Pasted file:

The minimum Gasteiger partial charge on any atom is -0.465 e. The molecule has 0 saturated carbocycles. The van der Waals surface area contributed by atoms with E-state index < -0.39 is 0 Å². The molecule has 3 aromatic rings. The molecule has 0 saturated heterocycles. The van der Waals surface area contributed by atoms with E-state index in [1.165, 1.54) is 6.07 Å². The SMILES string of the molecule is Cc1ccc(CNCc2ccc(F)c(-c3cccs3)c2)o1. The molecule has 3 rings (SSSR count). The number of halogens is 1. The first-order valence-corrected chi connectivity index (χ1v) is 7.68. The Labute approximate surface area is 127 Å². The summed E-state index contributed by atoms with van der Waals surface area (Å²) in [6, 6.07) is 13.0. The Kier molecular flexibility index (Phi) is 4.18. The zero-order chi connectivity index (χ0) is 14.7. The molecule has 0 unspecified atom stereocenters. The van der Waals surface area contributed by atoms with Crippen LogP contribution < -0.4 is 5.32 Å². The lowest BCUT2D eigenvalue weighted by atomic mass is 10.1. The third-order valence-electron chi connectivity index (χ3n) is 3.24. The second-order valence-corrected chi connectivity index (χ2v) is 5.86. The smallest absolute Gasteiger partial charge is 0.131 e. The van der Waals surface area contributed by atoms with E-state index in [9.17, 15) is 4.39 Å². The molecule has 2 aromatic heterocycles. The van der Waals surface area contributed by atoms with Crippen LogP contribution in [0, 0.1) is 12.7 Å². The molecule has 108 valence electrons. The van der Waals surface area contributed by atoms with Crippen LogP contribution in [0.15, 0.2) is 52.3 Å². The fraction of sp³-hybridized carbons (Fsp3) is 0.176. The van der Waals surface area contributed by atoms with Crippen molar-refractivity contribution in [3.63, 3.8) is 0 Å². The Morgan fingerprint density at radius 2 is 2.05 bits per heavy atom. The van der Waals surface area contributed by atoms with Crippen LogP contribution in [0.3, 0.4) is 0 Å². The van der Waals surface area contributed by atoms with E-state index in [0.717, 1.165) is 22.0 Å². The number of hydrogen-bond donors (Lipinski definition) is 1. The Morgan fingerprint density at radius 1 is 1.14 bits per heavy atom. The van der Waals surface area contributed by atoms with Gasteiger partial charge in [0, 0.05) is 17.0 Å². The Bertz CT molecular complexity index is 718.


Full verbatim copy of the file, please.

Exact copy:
The minimum Gasteiger partial charge on any atom is -0.465 e. The molecule has 0 saturated carbocycles. The van der Waals surface area contributed by atoms with E-state index < -0.39 is 0 Å². The molecule has 3 aromatic rings. The molecule has 0 saturated heterocycles. The van der Waals surface area contributed by atoms with E-state index in [1.165, 1.54) is 6.07 Å². The SMILES string of the molecule is Cc1ccc(CNCc2ccc(F)c(-c3cccs3)c2)o1. The molecule has 3 rings (SSSR count). The number of halogens is 1. The first-order valence-corrected chi connectivity index (χ1v) is 7.68. The Labute approximate surface area is 127 Å². The summed E-state index contributed by atoms with van der Waals surface area (Å²) in [6, 6.07) is 13.0. The Kier molecular flexibility index (Phi) is 4.18. The zero-order chi connectivity index (χ0) is 14.7. The molecule has 0 unspecified atom stereocenters. The van der Waals surface area contributed by atoms with Crippen LogP contribution < -0.4 is 5.32 Å². The lowest BCUT2D eigenvalue weighted by atomic mass is 10.1. The third-order valence-electron chi connectivity index (χ3n) is 3.24. The second-order valence-corrected chi connectivity index (χ2v) is 5.86. The smallest absolute Gasteiger partial charge is 0.131 e. The van der Waals surface area contributed by atoms with E-state index in [9.17, 15) is 4.39 Å². The molecule has 2 aromatic heterocycles. The van der Waals surface area contributed by atoms with Crippen LogP contribution in [0, 0.1) is 12.7 Å². The molecule has 108 valence electrons. The van der Waals surface area contributed by atoms with Crippen LogP contribution in [0.15, 0.2) is 52.3 Å². The fraction of sp³-hybridized carbons (Fsp3) is 0.176. The van der Waals surface area contributed by atoms with Crippen molar-refractivity contribution in [3.63, 3.8) is 0 Å². The Morgan fingerprint density at radius 2 is 2.05 bits per heavy atom. The van der Waals surface area contributed by atoms with Crippen LogP contribution in [0.3, 0.4) is 0 Å². The van der Waals surface area contributed by atoms with E-state index in [0.717, 1.165) is 22.0 Å². The number of hydrogen-bond donors (Lipinski definition) is 1. The Morgan fingerprint density at radius 1 is 1.14 bits per heavy atom. The van der Waals surface area contributed by atoms with Gasteiger partial charge in [0, 0.05) is 17.0 Å². The Bertz CT molecular complexity index is 718.